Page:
Richie Parker: Overcoming Mobility Challenges

    Richie Parker views himself as a normal, everyday guy. However, to many, Parker is a modern-day success story. Parker was born without any arms, but he never let it hold him back from doing all of the same things that other people did. Rather than become downtrodden over the mobility challenges that he faced, Parker and his family came up with creative, innovative solutions to help him perform ordinary tasks.

    After high school, Parker attended and graduated from Clemson University with a degree in mechanical engineering and was accepted into a 10-month internship program at Hendrick Motorsports in Charlotte, NC.

    Nearly 9 years later, Parker is still at Hendrick Motorsports. He currently works as a Vehicle Engineer, where he designs chassis and body components for all of the Hendrick race teams....with his feet.

    Check out the inspiring story of this driven young man.

  • Helping Special-Needs Children Walk, One Step At a Time

    Technology has come a long way in helping people with mobility issues perform everyday tasks with greater ease. Recently, a mother came up with a novel idea for a device to help her wheelchair-bound son, born with cerebral palsy, to be able to explore the world on two feet - just like other children.

    As a result, Debby Elnatan’s invention is now helping countless, wheelchair-bound children stand and walk along with their parents.

    The Firefly UpSee Harness

    Elnatan’s Firefly UpSee is a harness that attaches to parents by a series of straps, with the child’s feet fastened into rubber shoes. Using the harness, children are able to stand upright and move, step-for-step as their parent walks.

    Taking Inspiration From A Child

    Elnatan’s inspiration for the Firefly UpSee stemmed from her own personal experiences with her now 19-year-old son, Rotem. Born with cerebral palsy, Rotem was unable to use his legs, and doctors warned against Rotem being encouraged to walk or crawl for fear of exacerbating his symptoms.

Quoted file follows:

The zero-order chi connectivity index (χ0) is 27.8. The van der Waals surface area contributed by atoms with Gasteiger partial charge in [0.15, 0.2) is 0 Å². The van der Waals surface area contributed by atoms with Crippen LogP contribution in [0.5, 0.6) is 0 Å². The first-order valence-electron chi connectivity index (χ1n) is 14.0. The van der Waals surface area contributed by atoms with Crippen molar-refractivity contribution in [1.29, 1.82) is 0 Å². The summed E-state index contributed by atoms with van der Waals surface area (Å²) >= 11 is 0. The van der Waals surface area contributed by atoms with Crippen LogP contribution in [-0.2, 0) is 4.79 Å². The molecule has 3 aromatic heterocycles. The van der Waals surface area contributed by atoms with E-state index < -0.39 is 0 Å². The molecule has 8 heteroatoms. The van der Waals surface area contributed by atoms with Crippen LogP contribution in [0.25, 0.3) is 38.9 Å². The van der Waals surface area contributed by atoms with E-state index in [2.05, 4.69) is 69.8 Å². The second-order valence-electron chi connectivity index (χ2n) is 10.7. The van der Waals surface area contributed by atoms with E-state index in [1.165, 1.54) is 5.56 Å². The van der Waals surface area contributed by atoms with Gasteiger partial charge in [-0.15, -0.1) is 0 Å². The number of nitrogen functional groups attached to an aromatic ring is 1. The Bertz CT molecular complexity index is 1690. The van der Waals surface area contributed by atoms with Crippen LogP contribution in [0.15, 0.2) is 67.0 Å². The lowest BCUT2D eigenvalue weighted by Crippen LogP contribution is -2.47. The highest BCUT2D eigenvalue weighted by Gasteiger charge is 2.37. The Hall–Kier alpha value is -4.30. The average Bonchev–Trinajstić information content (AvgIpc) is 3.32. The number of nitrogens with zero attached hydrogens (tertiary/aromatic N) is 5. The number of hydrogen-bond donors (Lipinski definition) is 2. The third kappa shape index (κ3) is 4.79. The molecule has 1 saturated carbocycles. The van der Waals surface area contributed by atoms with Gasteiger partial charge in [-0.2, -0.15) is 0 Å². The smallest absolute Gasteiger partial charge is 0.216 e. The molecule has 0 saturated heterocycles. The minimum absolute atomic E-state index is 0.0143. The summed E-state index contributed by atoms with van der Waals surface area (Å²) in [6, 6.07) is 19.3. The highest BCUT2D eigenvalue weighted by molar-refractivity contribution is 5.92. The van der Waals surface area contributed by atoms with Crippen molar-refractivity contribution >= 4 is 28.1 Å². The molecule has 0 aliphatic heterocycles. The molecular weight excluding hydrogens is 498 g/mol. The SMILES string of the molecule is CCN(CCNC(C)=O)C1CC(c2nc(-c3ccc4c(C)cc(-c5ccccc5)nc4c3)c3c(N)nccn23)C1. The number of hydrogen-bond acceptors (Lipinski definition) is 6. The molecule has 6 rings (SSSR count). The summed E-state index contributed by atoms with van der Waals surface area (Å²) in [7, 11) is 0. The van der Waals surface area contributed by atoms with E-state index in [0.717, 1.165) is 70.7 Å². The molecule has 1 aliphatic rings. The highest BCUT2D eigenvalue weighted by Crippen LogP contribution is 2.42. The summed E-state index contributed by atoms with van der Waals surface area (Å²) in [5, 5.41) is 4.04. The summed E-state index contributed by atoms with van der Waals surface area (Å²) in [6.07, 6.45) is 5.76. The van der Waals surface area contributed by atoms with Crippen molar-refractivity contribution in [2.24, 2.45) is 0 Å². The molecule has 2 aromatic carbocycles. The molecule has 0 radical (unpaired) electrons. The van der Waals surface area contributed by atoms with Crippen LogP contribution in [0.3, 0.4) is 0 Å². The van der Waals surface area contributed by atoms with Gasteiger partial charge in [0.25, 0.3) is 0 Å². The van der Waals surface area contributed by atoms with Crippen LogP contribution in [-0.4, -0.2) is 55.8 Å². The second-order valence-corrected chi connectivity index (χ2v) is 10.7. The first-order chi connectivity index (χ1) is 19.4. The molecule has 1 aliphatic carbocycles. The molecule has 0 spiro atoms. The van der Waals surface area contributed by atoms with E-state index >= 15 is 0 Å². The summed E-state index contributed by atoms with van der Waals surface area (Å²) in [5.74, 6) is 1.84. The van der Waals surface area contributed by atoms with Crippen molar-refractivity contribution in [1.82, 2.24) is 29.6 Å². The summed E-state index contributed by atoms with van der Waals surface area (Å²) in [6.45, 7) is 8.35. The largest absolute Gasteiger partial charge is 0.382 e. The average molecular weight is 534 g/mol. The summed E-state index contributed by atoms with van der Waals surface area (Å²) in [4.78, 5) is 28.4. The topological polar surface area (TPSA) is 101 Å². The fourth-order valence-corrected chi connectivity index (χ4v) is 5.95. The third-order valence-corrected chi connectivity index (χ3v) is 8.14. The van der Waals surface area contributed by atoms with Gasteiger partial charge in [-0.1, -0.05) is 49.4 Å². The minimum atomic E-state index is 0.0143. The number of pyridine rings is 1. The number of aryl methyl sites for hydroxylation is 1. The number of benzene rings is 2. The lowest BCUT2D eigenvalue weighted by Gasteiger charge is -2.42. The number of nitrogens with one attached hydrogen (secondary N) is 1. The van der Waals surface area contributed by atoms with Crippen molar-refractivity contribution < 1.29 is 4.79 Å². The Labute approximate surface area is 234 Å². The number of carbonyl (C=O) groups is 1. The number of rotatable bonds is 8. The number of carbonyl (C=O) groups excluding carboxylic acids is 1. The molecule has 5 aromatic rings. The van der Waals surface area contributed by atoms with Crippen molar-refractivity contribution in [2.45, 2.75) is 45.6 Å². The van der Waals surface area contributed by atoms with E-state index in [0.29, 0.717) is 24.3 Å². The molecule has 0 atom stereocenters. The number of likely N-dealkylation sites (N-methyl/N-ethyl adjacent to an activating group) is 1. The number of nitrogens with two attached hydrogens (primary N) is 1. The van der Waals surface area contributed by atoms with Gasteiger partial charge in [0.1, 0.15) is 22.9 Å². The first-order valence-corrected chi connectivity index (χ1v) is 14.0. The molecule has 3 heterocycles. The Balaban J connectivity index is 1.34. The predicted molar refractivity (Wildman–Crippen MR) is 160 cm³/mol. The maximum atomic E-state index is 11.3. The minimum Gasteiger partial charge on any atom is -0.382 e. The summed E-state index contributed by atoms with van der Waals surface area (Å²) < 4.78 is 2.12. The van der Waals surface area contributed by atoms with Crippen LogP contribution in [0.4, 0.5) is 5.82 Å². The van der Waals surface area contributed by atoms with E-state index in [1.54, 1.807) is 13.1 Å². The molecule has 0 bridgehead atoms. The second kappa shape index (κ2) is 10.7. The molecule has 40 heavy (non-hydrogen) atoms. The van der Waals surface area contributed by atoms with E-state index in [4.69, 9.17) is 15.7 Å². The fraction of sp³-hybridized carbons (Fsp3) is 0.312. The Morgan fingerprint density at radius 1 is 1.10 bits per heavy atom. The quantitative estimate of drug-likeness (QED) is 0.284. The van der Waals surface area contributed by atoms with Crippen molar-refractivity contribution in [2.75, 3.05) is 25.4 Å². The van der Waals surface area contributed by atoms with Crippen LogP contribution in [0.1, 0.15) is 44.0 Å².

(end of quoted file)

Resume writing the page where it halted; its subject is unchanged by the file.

This only made Elnatan more determined than ever to have her son experience the sensation of walking. So, against the doctors’ orders, Elnatan began crafting and refining a device that would allow Rotem to walk with her.

    Since she first had the idea, Elnatan has worked tirelessly to bring her invention to light to help other parents, and on April 7, 2014, the Firefly UpSee was posted online for sale by Leckey, a Northern Ireland.

    For $540, parents of children ages 3 to 8 can use the harness to help them walk, despite their physical limitations/mobility issues.

    Parents are cautioned to consult with their child’s doctors before using Firefly UpSee. However, there is much optimism around the Firefly UpSee as several families have already begun using the harness. Read more about Elnatan’s invention in the source link below.

    [source: NY Daily News]

  • 3 General Rules for Safer Disabled Driving

    entervan-xtJust as those without disabilities must study and practice for a driver's exam in order to pass it, so too, must disabled persons practice and study.

    Today, disabled driving is a very real possibility as there are now more wheelchair vans and other types of vehicles with special modifications to aid those who have mobility issues.

    STEP #1 - Take a written driver's exam.

    Anyone who is interested in obtaining a driver's license, regardless of whether he/she has a disability or not, must take and pass a written exam in order to obtain a driving 'learner's permit' that allows them to practice driving. While you have a driver's permit, there are certain restrictions placed on you as to what time of day you may be allowed to drive as well as whether or not you need a supervised, licensed driver to drive with you. While it is not mandatory, it is highly advisable to enroll in a driver's education course or practice with a certified driving instructor to help you learn the correct driving etiquette and form.

    STEP #2 - Practice driving in a vehicle similar to the one you will eventually use.

    For handicap drivers, this means making sure that any special vehicle modifications that you need are in place, from hand controls to wheelchair ramps to braking controls. Remember that you will need to demonstrate your ability to control a vehicle to the driving instructor to prove that you not only know how to safely operate your modified vehicle - but that you are able to do so with full, demonstrated knowledge of the rules of the road and regard to others' safety.

    STEP #3 - Register for disabled driving lessons.